There have been many questions about Game Freak’s development bandwidth in recent months, especially in light of Pokemon’s general lack of polish in recent years. But that’s not stopping the studio from pursuing projects like Pocket Card Jockey: Ride On, which launched on Apple Arcade last week.
“The question of resources is always difficult,” says Game Freak, General Manager of Development Department 1 Masafumi Saito. “Mr. Taya, the director of the Nintendo 3DS version, worked in parallel on the development of game titles for the Pokémon series. And recently we have collaborated with other companies for development, including Pocket Card Jockey: Ride On!. The technologies required for game development are complex and extensive. We have to prepare the best development team for each game, so we have to work together with all kinds of creators both in Japan and elsewhere in the world.”
Saito’s comments follow the release of Pokémon Scarlet and Violet, which was a particularly glitchy entry in the long-running series. Pokémon is supported by a complex array of interconnected companies and supporting studios, but the core team at Game Freak is extremely small by modern standards, numbering just over 150 employees. In 2019, Junichi Masuda of Game Freak spoke about his preference for his small teams, which he said was because of the importance of communication.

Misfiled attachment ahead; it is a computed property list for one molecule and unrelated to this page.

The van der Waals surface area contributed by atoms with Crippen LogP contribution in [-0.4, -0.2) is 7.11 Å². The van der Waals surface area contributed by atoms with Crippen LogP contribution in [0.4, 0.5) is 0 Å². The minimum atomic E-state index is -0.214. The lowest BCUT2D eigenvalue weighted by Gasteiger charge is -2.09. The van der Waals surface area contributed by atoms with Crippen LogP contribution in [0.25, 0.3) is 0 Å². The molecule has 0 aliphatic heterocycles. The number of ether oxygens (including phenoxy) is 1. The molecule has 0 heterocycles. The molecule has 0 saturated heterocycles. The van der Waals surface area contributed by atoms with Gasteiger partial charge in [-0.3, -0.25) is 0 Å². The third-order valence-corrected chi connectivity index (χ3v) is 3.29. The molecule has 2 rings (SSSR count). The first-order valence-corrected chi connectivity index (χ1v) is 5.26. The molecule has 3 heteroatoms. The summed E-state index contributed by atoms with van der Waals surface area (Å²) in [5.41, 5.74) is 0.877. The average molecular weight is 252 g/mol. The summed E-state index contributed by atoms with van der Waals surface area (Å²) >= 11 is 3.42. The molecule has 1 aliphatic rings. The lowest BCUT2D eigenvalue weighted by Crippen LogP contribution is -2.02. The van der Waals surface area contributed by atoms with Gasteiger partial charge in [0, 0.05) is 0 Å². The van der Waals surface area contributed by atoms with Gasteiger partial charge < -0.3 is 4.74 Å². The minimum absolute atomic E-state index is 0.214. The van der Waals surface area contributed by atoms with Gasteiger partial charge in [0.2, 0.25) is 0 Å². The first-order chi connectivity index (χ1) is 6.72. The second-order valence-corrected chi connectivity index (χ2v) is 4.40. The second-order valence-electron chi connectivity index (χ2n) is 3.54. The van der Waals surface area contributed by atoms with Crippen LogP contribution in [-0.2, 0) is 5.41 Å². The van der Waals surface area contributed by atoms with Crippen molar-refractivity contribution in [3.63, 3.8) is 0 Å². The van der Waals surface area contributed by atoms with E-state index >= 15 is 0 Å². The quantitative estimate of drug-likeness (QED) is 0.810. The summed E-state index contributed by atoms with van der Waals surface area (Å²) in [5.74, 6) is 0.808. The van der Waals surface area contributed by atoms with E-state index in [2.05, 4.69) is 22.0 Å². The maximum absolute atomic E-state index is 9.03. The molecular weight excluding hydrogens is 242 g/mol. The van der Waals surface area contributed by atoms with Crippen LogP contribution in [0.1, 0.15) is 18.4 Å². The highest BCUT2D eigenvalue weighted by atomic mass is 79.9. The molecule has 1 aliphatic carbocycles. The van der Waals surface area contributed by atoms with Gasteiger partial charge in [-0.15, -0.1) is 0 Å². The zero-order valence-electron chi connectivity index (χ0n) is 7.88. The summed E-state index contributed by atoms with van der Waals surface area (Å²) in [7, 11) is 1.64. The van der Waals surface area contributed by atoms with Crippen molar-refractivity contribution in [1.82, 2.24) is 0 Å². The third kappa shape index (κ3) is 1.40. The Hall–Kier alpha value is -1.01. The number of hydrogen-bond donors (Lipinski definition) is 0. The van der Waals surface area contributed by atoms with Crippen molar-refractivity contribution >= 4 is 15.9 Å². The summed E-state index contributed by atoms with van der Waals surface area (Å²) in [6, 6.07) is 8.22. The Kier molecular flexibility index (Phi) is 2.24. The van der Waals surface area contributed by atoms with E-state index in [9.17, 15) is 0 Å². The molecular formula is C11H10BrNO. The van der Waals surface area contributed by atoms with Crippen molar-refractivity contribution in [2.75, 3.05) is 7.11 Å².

Despite its size, Game Freak is still committed to making games outside of Pokémon. Speaking with IGN, Saito and Pocket Card Jockey director Masao Taya talked about the origins of Pocket Card Jockey and what the series means to Game Freak, in the process touching on how it is rooted in the studio’s origins as first a fanzine and then an independent studio.
“The departments responsible for developing original games are not limited by scale or platforms,” says Saito. “The most important thing is to create new games that will attract users. We work on various small and large projects regardless of the platform. Game Freak came out of our experiences of independently creating home video games, so we want to preserve the approach of personally wanting to try to create something new and unique.”
Pocket Card Jockey’s roots